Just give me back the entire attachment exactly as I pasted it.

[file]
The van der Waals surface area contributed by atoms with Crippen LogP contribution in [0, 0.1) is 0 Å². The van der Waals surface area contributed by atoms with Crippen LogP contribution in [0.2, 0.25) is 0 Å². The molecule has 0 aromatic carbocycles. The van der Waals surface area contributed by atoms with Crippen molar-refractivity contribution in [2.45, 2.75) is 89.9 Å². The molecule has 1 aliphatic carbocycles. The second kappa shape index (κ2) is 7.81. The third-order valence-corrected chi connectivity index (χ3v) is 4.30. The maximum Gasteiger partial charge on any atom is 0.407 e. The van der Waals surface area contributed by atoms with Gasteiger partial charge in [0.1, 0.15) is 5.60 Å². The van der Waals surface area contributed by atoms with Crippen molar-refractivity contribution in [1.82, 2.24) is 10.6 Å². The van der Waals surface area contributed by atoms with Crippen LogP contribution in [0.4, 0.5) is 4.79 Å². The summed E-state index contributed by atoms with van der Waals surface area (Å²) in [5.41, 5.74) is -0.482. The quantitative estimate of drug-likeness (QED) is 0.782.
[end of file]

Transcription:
The van der Waals surface area contributed by atoms with Crippen LogP contribution in [0, 0.1) is 0 Å². The van der Waals surface area contributed by atoms with Crippen LogP contribution in [0.2, 0.25) is 0 Å². The molecule has 0 aromatic carbocycles. The van der Waals surface area contributed by atoms with Crippen molar-refractivity contribution in [2.45, 2.75) is 89.9 Å². The molecule has 1 aliphatic carbocycles. The second kappa shape index (κ2) is 7.81. The third-order valence-corrected chi connectivity index (χ3v) is 4.30. The maximum Gasteiger partial charge on any atom is 0.407 e. The van der Waals surface area contributed by atoms with Gasteiger partial charge in [0.1, 0.15) is 5.60 Å². The van der Waals surface area contributed by atoms with Crippen molar-refractivity contribution in [1.82, 2.24) is 10.6 Å². The van der Waals surface area contributed by atoms with Crippen LogP contribution in [0.4, 0.5) is 4.79 Å². The summed E-state index contributed by atoms with van der Waals surface area (Å²) in [5.41, 5.74) is -0.482. The quantitative estimate of drug-likeness (QED) is 0.782.